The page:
Record number of international students welcomed to TU Delft

1,550 students from 80 countries have just arrived to a warm welcome from TU Delft’s largest Inter-national Introduction Programme ever.

This record intake of bachelor, master and exchange students meant months of hard work and organisation for the university’s Central International Office (CIO). “The Introduction Programme needs to be a mix of all the administration that’s necessary for living and studying in the Netherlands, plus a challenging social-cultural and academic programme, aimed at fostering teamwork and friendships”, said Sophie Vardon, International Introduction Coordinator at TU Delft.

The two-week programme began at Schiphol airport, where new arrivals were met by some 58 volunteer student coaches, driven to Delft, helped with their registration and then taken to their new homes.

Finding accommodation for every new student in a small city like Delft was something of a challenge. “We could not accommodate everybody in the city itself”, said Nitant Shinde, an MSc student working with the CIO; “it was just impossible.” So some students have to live in The Hague, Rijswijk and even Schiedam, which is a ten-minute train ride from Delft station. Less than ideal, admitted TU Delft Vice President for Education and Operations, Anka Mulder, but at least in one of the most densely populated countries in Europe, we managed to organise housing for everybody.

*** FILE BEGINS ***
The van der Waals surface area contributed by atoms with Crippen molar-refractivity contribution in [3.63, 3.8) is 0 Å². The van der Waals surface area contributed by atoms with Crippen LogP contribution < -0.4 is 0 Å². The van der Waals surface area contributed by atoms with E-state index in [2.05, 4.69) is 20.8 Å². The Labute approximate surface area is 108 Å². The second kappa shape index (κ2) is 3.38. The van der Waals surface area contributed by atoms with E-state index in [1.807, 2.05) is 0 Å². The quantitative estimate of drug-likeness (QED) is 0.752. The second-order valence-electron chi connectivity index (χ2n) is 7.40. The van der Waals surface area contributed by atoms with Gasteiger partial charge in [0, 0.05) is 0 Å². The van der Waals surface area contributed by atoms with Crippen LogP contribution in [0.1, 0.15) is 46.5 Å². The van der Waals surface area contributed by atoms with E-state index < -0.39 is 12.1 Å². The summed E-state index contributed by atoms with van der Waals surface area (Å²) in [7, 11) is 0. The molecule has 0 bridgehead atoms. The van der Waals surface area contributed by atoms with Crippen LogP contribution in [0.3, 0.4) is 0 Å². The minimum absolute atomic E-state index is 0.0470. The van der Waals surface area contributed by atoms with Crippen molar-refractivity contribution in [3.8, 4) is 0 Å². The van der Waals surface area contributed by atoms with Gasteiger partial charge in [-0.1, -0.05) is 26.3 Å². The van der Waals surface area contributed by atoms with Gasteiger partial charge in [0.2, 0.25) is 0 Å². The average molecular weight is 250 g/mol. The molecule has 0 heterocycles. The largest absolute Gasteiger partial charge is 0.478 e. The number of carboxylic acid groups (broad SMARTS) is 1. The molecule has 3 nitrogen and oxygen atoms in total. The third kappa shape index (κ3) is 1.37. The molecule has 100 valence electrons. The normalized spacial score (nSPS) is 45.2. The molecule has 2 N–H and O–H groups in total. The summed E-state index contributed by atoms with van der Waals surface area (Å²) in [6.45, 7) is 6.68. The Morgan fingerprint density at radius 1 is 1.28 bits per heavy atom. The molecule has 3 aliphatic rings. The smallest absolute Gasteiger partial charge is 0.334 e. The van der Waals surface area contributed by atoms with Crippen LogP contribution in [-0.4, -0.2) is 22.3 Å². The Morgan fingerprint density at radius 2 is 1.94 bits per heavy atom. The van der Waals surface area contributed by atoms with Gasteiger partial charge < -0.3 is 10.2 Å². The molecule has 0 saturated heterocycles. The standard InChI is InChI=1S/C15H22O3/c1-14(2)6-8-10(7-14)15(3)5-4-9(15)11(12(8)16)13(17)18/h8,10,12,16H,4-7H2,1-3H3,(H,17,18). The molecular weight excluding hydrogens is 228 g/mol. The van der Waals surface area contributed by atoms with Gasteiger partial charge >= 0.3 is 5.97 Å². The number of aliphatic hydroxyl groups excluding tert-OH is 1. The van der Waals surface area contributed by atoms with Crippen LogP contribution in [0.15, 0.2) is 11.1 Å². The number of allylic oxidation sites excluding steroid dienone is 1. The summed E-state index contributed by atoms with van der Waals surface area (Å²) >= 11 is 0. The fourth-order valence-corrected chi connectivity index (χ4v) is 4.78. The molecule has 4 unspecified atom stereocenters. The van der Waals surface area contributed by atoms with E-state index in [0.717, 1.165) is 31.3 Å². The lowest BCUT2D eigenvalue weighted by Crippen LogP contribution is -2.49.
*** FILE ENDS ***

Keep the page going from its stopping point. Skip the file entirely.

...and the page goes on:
The programme also organised a range of fun and useful events including a bike market, a recycling bazaar, a getting-to-know-Delft ‘city rally’, and a group photo on the roof of the library featuring flags of each student’s country. There is also an ‘IP App.’ and ‘Delftulip’, an online information and community platform for international students at TU Delft.

More Dutch students involved
This year, Dutch students were encouraged to play a greater role in the International Programme, partly so that non-Dutch students would still have some support in place after the first two weeks. “I’ve heard that after a really packed first two weeks, students sometimes have a feeling of “now what?” said Tim Odediren, another MSc student working with the IP. At the Dutch students’ Welcome Week, student associations take a prominent role, so Odediren mailed over 130 associations, including all the sports and culture societies. “And many associations, from jazz to rowing, were very positive becoming involved in the International Programme for the first time this year – that was a huge step!” There is also a ‘buddy system’ called Tandem Delft which brings Dutch and international students together; and for the really enthusiastic, there is a free ‘Learn Dutch’ course over the summer.

Rocket launches
For many students, working on an academic project as part of a team will be a whole new experience so the IP also featured a four-day project to build a water rocket using only recycled plastic bottles, cardboard and sticky-tape. Prizes were awarded for the best poster presentation and the rocket that stayed airborne the longest, at the multicultural celebration that ended the two-week programme. Team ‘Maastricht 1′ won the multicultural teamwork rocket launch with an impressive flight-time of 20.5 seconds and when asked why he thought they’d won, the team’s spokesman said: “The first day, we all drew our own flags and stuck them on the rocket. That’s what did it!”

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